|Host city||Berlin, Germany|
|Events||Track and field|
|Dates||20 - 26 August|
The 2018 World Para Athletics European Championships was a track and field competition for athletes with a disability open to International Paralympic Committee (IPC) affiliated countries within Europe. It was held in Berlin, Germany and took place between 20 and 26 August 2018 at the Friedrich-Ludwig-Jahn-Sportpark. 596 athletes from 35 countries competed during the championships.
Formerly the IPC Athletics European Championships, this was the first edition of the championships since IPC undertook a rebrand of all sports for which they are the governing body, including the 'World Para' title for the committees running each sport. IPC Athletics was rebranded World Para Athletics in 2016; its first World Para Athletics Championships were held in 2017, and the European Championships followed suit in 2018.
Russia were unable to compete due to their ongoing suspension from IPC and World Para Athletics. Poland topped the medal table.
The venue for the Championships was the Friedrich-Ludwig-Jahn-Sportpark athletics stadium in the Northeast of Berlin.
The 2018 World Para Athletics European Championships was an invitational championships for track and field events. No combined sports were included and not all events were open to all classifications, no events were contested between classifications.
Athletes who came in first place were awarded the gold medal, second place the silver medal and third place the bronze. If only three competitors were declared to compete in an event then no bronze medal was awarded. Some events were classed as 'no medal' events.
To ensure competition is as fair and balanced as possible, athletes are classified dependent on how their disability impacts on their chosen event/s. Thus athletes may compete in an event against competitors with a different disability to themselves. Where there are more than one classification in one event, (for example discus throw F54/55/56), a points system is used to determine the winner. RaceRunning, an event using adapted tricycle frames for athletes with a severe balance impairment, was introduced for the first time in the RR category, while 'blade' athletes, using a prosthetic specialist limb were placed in new *61-4 categories, while athletes with lower limb disabilities, but not amputations, remained in the *42-4 categories.
- F = field athletes
- T = track athletes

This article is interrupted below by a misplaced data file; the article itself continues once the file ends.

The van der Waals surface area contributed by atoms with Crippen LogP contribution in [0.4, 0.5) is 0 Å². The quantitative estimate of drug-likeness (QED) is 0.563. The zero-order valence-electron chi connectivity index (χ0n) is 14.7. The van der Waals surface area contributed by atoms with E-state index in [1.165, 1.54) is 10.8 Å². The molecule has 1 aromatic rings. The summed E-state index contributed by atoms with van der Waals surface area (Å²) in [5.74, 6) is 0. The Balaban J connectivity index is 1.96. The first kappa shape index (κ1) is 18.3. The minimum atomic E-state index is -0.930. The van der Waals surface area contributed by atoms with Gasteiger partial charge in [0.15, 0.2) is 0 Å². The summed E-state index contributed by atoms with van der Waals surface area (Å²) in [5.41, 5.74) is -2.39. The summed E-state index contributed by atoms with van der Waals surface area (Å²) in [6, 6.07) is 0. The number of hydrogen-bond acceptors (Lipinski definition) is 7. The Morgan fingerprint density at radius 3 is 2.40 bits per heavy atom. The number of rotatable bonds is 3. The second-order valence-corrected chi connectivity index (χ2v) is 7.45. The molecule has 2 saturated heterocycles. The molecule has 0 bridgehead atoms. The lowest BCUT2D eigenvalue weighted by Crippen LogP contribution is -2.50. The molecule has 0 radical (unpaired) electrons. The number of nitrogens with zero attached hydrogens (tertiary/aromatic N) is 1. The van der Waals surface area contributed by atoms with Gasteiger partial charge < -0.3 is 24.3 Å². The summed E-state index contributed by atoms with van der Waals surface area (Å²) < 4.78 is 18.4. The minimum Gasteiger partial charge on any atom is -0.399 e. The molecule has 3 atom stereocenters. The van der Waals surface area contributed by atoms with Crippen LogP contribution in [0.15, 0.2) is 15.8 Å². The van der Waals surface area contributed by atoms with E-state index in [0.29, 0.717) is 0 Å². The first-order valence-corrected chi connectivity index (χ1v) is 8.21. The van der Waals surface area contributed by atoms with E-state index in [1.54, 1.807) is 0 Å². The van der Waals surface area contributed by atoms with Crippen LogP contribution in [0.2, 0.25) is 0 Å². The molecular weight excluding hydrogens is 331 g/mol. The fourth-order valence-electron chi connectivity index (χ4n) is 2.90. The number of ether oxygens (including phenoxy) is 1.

- 11-13 – visually impaired, 11 and 12 compete with a sighted guide
- 20 – intellectual disability
- 31-38 – cerebral palsy or other conditions that affect muscle co-ordination and control. Athletes in class 31-34 compete in a seated position; athletes in class 35-38 compete standing.
- 40-47 – arm amputation, lower limb deficiencies and les autres
- 51-58 – wheelchair athletes
- 61-63 – leg amputees, 'blade' athletes
- RR1-3 – racerunners who employ an adapted tricycle to maintain balance.
36 athletes won two gold medals or more at the event, while the seven listed below won 3 golds or more. Pierre Fairbank of France, with 4 gold medals, was the most successful athlete at the event, with Diana Dadzite of Latvia and Sophie Hahn of Great Britain the most successful female athletes with 3 gold medals..
|1||Pierre Fairbank||France (FRA)||4||0||0||4|
|2||Johannes Floors||Germany (GER)||3||1||0||4|
|Felix Streng||Germany (GER)||3||1||0||4|
|Leo Pekka Tahti||Finland (FIN)||3||1||0||4|
|5||Sophie Hahn||Great Britain (GBR)||3||0||0||3|
|Diana Dadzite||Latvia (LAT)||3||0||0||3|
|Marcel Hug||Switzerland (SUI)||3||0||0||3|
15 World Records were broken in total across all events, with a further 9 European records also falling. Lucyna Kornobys of Poland was the only athlete to break two world records, setting new marks in the women's javelin F33 and shot put F33. Markus Rehm of Germany broke his own world record in the long jump T64 with a distance of 8.48 - a distance that would have won the able bodied event a few weeks earlier.
In a number of events not all medals were awarded, due to field sizes or tied medals. In addition, a small number of rces were deemed 'non-medal' events, and are therefore not included in the final medal table.
- Final table, 26 August 2018.
Host nation (Germany)
|Totals (35 nations)||182||176||160||518|
Below is the list of countries who participated in the Championships. Russia were unable to take part due to their ongoing suspension from the IPC.
- 2018 World Para Swimming European Championships, held in the National Aquatic Centre, Dublin.
- 2018 European Athletics Championships, also held in Berlin.